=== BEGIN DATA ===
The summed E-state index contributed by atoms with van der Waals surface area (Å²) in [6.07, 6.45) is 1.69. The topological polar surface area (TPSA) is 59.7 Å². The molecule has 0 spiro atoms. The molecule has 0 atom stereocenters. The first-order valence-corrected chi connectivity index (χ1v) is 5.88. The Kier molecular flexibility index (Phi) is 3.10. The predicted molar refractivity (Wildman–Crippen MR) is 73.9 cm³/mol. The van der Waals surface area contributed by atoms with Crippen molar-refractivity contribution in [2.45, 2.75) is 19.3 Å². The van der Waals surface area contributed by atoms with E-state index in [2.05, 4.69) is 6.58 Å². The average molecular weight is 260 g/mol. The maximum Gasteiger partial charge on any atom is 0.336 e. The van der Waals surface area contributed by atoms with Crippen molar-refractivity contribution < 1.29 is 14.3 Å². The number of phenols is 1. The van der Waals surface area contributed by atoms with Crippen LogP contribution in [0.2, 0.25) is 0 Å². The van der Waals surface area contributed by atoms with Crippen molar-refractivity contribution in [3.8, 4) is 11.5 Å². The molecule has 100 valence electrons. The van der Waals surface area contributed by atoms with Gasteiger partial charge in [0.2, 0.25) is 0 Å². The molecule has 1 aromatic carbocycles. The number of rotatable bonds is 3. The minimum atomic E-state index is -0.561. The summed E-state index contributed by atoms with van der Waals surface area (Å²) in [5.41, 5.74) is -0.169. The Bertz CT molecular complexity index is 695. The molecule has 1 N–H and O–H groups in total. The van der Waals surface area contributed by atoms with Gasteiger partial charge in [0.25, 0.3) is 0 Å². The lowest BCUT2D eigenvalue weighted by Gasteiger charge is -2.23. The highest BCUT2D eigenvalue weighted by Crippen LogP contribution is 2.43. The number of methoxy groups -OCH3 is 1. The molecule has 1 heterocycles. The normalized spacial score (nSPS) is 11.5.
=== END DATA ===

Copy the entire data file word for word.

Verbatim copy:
The summed E-state index contributed by atoms with van der Waals surface area (Å²) in [6.07, 6.45) is 1.69. The topological polar surface area (TPSA) is 59.7 Å². The molecule has 0 spiro atoms. The molecule has 0 atom stereocenters. The first-order valence-corrected chi connectivity index (χ1v) is 5.88. The Kier molecular flexibility index (Phi) is 3.10. The predicted molar refractivity (Wildman–Crippen MR) is 73.9 cm³/mol. The van der Waals surface area contributed by atoms with Crippen molar-refractivity contribution in [2.45, 2.75) is 19.3 Å². The van der Waals surface area contributed by atoms with E-state index in [2.05, 4.69) is 6.58 Å². The average molecular weight is 260 g/mol. The maximum Gasteiger partial charge on any atom is 0.336 e. The van der Waals surface area contributed by atoms with Crippen molar-refractivity contribution < 1.29 is 14.3 Å². The number of phenols is 1. The van der Waals surface area contributed by atoms with Crippen LogP contribution in [0.2, 0.25) is 0 Å². The van der Waals surface area contributed by atoms with Crippen molar-refractivity contribution in [3.8, 4) is 11.5 Å². The molecule has 100 valence electrons. The van der Waals surface area contributed by atoms with Gasteiger partial charge in [0.2, 0.25) is 0 Å². The molecule has 1 aromatic carbocycles. The number of rotatable bonds is 3. The minimum atomic E-state index is -0.561. The summed E-state index contributed by atoms with van der Waals surface area (Å²) in [5.41, 5.74) is -0.169. The Bertz CT molecular complexity index is 695. The molecule has 1 N–H and O–H groups in total. The van der Waals surface area contributed by atoms with Gasteiger partial charge in [0.25, 0.3) is 0 Å². The lowest BCUT2D eigenvalue weighted by Gasteiger charge is -2.23. The highest BCUT2D eigenvalue weighted by Crippen LogP contribution is 2.43. The number of methoxy groups -OCH3 is 1. The molecule has 1 heterocycles. The normalized spacial score (nSPS) is 11.5.